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QI READ last week that Birmingham had a famous lion-tamer - and that his name was Cooper. Obviously, I'm interested because I've been tracing my family tree and I'm intrigued that he might be one of my ancestors.

JOHN COOPER, Birmingham

A YOU'RE right, John. Your namesake was one of the most famous performers in the ring.

But trying to trace his lineage could prove tough because he literally ran away to join the circus!

The 1841 census just placed online by finds him still living in Bread Street, Birmingham.

He was born in either 18 3 3 or 18 3 4 but would be orphaned within three years of the census.

Daunted by life, he ran away to join Hilton's menagerie. A successful spell with Manders's menagerie followed.

But then his life changed forever when he became apprenticed to animal-trainer Thomas Batty.

In 1852 he hit the headlines. While appearing with his mentor in Leeds, a lion escaped.

Batty's men stood by, paralysed with fear, and Mrs Batty fainted - but John distinguished himself by coolly securing the collar of the beast.

Next day he was being billed as "the youngest lion-tamer in the world", and his fame spread throughout Europe as an animal-handler of extraordinary skill. is the first website to offer access to the complete census collection from 1841 to 1901, under licence from The National Archives.

For the first time, you can trace your ancestors through the complete set of UK census records in one place.

If you have a particular interest in fairground performers, a Google search for "John Cooper lion tamer" unearths a register of travelling showmen from that era.

It includes circus proprietors, ghost illusion shows, bioscopes, waxworks, menageries, gymnasts, acrobats, equestrians, fairground rides and more.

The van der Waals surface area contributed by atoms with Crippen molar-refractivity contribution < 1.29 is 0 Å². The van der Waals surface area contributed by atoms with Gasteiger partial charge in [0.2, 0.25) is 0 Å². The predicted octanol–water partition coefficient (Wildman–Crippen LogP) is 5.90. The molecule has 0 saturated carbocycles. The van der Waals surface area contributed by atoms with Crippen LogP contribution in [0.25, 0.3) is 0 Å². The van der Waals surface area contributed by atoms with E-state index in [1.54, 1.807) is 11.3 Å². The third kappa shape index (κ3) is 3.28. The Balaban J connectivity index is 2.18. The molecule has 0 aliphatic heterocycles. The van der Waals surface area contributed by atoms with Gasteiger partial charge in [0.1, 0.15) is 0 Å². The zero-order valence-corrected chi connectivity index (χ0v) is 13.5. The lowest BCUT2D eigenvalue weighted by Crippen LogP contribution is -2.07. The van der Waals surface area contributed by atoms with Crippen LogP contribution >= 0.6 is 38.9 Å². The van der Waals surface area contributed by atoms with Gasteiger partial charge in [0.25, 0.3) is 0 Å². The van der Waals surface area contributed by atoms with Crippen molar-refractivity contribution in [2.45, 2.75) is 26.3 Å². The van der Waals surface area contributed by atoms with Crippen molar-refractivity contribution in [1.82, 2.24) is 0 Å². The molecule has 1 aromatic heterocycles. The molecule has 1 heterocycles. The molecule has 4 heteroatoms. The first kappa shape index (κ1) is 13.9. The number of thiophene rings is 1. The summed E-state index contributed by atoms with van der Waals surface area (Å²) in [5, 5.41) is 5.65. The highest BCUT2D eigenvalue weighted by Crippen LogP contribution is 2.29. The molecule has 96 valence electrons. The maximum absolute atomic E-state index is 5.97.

The site can be found at www.users.

Also of interest is, which offers everything you need to know about the life and times of the Wilson family, one of the oldest established fairground dynasties.

Hope your research is a roaring success!

DOWN in Fenny Compton, Warwickshire, it's said that buried treasure lies beneath a field called "Hen and Chickens".

Legend has it that the loot was hidden by a highwayman who killed himself in prison rather than be hanged.

He'd had a long and prosperous career, however, escaping capture so often that folk said his horse had a magic bridle given to him by the fairies. It was also said that he robbed only the rich and gave to the poor, just like Robin Hood.

SOMETIMES photographs taken not so long ago look as if they're from a bygone age.

Part of that is because of the way that corporate logos now dominate our lives.

So this picture, taken in the 1980s in Moseley, finds a very old-fashioned Tesco in pride of place.

With a long-replaced logo and dated architecture, it might have been shot

in the swinging 60s.

Only the cars give the game away.

But here's a sobering thought.

Twenty years ago, there was concern that supermarkets would one day swamp our streets.

In our old photo, Tesco's next-door neighbours are small shops, including a grocer's store.

Today it's a very different story.

The Tesco store is now a Somerfield and its neighbour a Sainsbury's.



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Title Annotation:Features
Publication:Sunday Mercury (Birmingham, England)
Date:May 14, 2006
Previous Article:Holy Grail in Midlands.

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